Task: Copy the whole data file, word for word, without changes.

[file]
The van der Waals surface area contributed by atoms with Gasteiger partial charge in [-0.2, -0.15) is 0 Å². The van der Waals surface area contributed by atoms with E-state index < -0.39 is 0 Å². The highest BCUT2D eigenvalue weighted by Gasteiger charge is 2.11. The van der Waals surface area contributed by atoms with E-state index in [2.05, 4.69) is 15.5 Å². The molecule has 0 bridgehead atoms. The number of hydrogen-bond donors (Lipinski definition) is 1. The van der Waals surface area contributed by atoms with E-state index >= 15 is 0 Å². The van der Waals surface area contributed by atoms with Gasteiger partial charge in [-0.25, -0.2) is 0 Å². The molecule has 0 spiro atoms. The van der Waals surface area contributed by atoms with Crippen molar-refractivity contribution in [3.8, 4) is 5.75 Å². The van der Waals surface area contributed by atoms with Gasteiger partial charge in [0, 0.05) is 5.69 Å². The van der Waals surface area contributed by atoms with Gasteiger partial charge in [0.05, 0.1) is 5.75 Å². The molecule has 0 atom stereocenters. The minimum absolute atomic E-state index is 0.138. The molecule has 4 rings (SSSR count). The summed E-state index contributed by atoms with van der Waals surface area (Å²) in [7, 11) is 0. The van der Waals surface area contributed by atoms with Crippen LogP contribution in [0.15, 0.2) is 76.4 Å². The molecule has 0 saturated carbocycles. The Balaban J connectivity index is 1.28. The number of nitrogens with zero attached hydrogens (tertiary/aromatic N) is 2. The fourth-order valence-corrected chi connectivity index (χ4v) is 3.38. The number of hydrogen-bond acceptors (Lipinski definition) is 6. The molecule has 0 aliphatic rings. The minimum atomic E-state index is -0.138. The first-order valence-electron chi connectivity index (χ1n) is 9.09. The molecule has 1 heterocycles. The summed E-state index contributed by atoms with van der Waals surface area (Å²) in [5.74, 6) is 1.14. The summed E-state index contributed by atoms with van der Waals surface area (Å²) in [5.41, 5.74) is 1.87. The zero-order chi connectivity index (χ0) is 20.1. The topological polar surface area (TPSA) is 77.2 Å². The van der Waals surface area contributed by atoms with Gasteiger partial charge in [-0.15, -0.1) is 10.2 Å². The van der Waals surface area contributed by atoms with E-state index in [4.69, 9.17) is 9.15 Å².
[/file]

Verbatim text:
The van der Waals surface area contributed by atoms with Gasteiger partial charge in [-0.2, -0.15) is 0 Å². The van der Waals surface area contributed by atoms with E-state index < -0.39 is 0 Å². The highest BCUT2D eigenvalue weighted by Gasteiger charge is 2.11. The van der Waals surface area contributed by atoms with E-state index in [2.05, 4.69) is 15.5 Å². The molecule has 0 bridgehead atoms. The number of hydrogen-bond donors (Lipinski definition) is 1. The van der Waals surface area contributed by atoms with E-state index >= 15 is 0 Å². The van der Waals surface area contributed by atoms with Gasteiger partial charge in [-0.25, -0.2) is 0 Å². The molecule has 0 spiro atoms. The van der Waals surface area contributed by atoms with Crippen molar-refractivity contribution in [3.8, 4) is 5.75 Å². The van der Waals surface area contributed by atoms with Gasteiger partial charge in [0, 0.05) is 5.69 Å². The van der Waals surface area contributed by atoms with Gasteiger partial charge in [0.05, 0.1) is 5.75 Å². The molecule has 0 atom stereocenters. The minimum absolute atomic E-state index is 0.138. The molecule has 4 rings (SSSR count). The summed E-state index contributed by atoms with van der Waals surface area (Å²) in [7, 11) is 0. The van der Waals surface area contributed by atoms with Crippen LogP contribution in [0.15, 0.2) is 76.4 Å². The molecule has 0 saturated carbocycles. The Balaban J connectivity index is 1.28. The number of nitrogens with zero attached hydrogens (tertiary/aromatic N) is 2. The fourth-order valence-corrected chi connectivity index (χ4v) is 3.38. The number of hydrogen-bond acceptors (Lipinski definition) is 6. The molecule has 0 aliphatic rings. The minimum atomic E-state index is -0.138. The first-order valence-electron chi connectivity index (χ1n) is 9.09. The molecule has 1 heterocycles. The summed E-state index contributed by atoms with van der Waals surface area (Å²) in [5.74, 6) is 1.14. The summed E-state index contributed by atoms with van der Waals surface area (Å²) in [5.41, 5.74) is 1.87. The zero-order chi connectivity index (χ0) is 20.1. The topological polar surface area (TPSA) is 77.2 Å². The van der Waals surface area contributed by atoms with Gasteiger partial charge in [-0.15, -0.1) is 10.2 Å². The van der Waals surface area contributed by atoms with E-state index in [4.69, 9.17) is 9.15 Å².